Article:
Hey there, time traveller!
This article was published 22/7/2012 (2736 days ago), so information in it may no longer be current.
PRIOR to 1919, Winnipeg’s water system was made up of a series of wells and low-pressure pumping stations, such as the McPhillips Street Station, that distributed it around the city.
For fire suppression, there was a network of hundreds of fire hydrants but they were fed with the same pressure as household taps. It was up to fire wagons of the day to provide the necessary pressure. Some large buildings constructed after 1900, such as Eaton’s and the Kemp Manufacturing Building, included their own water reservoirs and pump systems.
Newspapers often reported about large, devastating fires that razed entire blocks in other cities. Winnipeg had its own close call in 1904 when the Bullman Block at Bannatyne Avenue and Albert Street caught fire. It destroyed the Bullman Block, Ashdown’s store and the upper stories of the Duffin and Baker (Birt Saddlery) Block before firefighters got it under control.
If it had continued a few doors north, it would have burned the newly opened Union Bank Tower, Winnipeg’s first skyscraper.
Due to low water pressure during the fire, water had to be pumped into the system directly from the Assiniboine River. The result was the contamination of the drinking water supply and the worsening of an ongoing typhoid epidemic. In 1904, there were double the number of cases compared to the year before and 133 deaths.
The city needed a high-pressure water system to fight fires. The Board of Trade passed a resolution in December 1904 calling on the city to provide one for the downtown commercial district and agreed to pay 40 per cent of the bill. The resolution received a warm reception at city hall, which was no surprise given that the council was made up of local businessmen.
It was up to city engineer Henry Ruttan to find the system that would work best for Winnipeg. He looked to places such as Philadelphia, which had just put into service North America’s newest and finest fire-suppression system. Ruttan’s system wouldn’t impact Winnipeg’s drinking-water supply in any way. Water would be drawn from the Red River through a pumphouse into a pumping station that contained four, 540-horsepower Otto engines by Crossley Brothers of Manchester, England. These engines were powered from an on-site, coal-fired generating station.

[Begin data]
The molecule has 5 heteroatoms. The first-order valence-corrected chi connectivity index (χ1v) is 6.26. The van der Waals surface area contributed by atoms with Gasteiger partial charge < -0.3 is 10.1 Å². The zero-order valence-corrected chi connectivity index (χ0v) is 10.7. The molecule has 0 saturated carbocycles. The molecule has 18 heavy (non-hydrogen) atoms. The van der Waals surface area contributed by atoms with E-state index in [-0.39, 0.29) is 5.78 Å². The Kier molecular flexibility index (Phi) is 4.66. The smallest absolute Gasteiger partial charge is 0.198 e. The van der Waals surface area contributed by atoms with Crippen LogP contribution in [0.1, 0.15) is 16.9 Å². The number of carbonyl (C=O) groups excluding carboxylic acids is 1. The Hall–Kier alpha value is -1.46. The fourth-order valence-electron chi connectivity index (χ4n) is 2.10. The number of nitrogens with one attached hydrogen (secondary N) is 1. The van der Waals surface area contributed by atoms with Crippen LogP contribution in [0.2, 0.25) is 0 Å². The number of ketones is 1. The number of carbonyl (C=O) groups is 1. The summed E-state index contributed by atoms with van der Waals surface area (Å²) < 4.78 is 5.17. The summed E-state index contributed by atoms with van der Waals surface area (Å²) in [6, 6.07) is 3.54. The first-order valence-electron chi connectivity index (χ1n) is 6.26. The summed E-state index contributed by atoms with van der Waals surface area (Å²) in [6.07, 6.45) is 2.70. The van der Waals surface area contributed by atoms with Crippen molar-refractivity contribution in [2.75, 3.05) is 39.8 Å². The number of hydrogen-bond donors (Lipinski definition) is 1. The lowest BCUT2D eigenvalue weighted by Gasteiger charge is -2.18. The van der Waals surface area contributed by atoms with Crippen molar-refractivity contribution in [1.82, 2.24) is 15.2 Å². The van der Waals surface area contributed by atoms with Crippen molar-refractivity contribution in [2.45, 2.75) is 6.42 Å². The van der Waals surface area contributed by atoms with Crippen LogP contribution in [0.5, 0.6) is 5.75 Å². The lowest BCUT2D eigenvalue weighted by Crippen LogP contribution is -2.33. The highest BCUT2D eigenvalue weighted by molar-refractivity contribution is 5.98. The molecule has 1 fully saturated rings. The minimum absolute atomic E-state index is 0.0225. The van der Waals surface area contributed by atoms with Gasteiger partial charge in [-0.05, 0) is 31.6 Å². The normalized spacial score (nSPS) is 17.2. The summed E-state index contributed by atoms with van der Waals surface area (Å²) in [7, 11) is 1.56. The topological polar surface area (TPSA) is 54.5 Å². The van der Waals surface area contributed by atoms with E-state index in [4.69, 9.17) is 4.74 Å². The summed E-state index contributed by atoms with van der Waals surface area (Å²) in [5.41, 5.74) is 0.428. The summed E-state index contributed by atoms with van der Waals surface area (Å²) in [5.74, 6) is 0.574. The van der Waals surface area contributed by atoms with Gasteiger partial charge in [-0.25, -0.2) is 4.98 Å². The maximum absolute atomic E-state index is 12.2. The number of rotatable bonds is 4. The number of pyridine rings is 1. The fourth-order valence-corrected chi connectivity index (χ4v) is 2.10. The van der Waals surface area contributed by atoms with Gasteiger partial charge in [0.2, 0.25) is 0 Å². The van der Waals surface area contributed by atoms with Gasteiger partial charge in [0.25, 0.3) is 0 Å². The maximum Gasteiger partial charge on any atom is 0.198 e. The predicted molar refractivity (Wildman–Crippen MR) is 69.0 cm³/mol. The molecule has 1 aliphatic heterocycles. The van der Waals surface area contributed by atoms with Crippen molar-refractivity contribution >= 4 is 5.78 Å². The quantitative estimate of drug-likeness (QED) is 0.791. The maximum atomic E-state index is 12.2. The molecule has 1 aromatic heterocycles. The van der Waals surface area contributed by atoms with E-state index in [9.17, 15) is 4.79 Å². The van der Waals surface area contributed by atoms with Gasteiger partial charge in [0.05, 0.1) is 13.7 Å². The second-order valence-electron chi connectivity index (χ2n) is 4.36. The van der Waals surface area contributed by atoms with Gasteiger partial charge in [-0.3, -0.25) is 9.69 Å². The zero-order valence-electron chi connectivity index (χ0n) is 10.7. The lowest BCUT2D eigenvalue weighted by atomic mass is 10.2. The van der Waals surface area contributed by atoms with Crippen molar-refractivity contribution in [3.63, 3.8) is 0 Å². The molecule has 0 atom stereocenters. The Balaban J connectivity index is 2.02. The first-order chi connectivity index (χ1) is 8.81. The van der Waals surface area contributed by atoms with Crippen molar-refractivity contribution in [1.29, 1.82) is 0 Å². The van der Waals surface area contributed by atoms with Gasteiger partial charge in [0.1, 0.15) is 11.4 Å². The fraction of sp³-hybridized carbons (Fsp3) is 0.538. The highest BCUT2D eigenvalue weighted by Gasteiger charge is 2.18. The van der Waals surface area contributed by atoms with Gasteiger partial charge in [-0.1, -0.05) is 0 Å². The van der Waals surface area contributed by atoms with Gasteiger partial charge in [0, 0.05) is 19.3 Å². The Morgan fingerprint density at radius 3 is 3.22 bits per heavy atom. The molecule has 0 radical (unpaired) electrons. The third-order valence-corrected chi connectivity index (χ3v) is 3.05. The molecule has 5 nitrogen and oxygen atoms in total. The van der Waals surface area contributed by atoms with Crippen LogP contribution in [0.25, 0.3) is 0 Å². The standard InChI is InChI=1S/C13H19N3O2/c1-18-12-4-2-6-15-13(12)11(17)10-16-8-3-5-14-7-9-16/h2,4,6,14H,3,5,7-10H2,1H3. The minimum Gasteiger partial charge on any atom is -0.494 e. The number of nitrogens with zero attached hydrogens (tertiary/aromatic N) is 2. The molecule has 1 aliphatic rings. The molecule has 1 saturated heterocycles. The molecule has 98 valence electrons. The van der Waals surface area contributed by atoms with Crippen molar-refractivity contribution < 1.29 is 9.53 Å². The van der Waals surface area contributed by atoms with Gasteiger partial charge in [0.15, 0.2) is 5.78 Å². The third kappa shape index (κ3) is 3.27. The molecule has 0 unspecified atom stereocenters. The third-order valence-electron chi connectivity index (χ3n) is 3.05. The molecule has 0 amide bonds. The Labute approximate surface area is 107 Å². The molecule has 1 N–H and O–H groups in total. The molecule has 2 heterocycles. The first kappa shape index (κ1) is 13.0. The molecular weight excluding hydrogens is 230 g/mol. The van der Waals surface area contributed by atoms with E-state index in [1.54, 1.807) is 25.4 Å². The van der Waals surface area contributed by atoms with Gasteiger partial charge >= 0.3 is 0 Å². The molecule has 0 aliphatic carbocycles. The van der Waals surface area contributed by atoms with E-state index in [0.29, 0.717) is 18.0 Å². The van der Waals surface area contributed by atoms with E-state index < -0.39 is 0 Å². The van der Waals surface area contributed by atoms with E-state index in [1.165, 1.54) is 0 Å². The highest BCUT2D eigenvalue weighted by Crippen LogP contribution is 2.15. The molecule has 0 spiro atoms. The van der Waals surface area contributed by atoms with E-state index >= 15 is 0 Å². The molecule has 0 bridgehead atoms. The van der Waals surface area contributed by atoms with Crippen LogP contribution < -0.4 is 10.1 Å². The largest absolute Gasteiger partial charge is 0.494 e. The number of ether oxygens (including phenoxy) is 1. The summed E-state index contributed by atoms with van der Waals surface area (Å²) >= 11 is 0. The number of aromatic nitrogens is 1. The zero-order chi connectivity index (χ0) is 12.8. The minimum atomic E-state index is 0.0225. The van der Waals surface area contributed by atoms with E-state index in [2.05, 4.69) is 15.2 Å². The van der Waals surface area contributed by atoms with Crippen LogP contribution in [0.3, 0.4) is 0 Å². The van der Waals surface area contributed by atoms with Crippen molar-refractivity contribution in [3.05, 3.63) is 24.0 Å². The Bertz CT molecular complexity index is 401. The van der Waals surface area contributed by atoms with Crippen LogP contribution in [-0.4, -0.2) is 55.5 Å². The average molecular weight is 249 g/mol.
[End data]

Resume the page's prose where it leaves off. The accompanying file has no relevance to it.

The engines would be on standby and manned 24 hours a day, seven days a week. When a call came from the fire department, the system’s network of 12 kilometres of high-pressure water mains and 78 hydrants would be ready to deliver between 200 and 300 pounds per square inch of pressure — enough to send a stream of water up to 200 metres in the air.
The James Avenue site was chosen for its access to the Red River and rail lines for the coal supply. The construction contracts were let in late summer 1906.
On Oct. 24, 1907 the first test of the system took place. Others followed in the days to come and the system was ready for service.
Aside from the conversion from river water to Shoal Lake water and coal-powered generators to electric, the system continued to operate until Oct. 10, 1986, when it was taken out of service. The intake building along the river was longtime home to the harbourmaster but the pumping station remained empty.
Through the late 1980s and 1990s, the most mentioned reuse was as part of a science and technology museum, though it appears nobody floated an actual plan to open a museum. In the late 1990s a deal to turn it into a brew pub with a museum component fell through.
In 2001, CentreVenture sold it to Peter Ginakes and Bob Harris for $150,000. In 2004, the city bought it back for $750,000 but found one of the Crossley engines had been removed without permission and gifted to the Austin’s Threshermen’s museum for a "substantial" tax receipt. Another large pump was also missing but the two would not divulge where it went.
Though there has been a recent flurry of media stories about the building, there is still no plan for its reuse.
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Christian Cassidy believes that every building has a great story - or ten - to tell.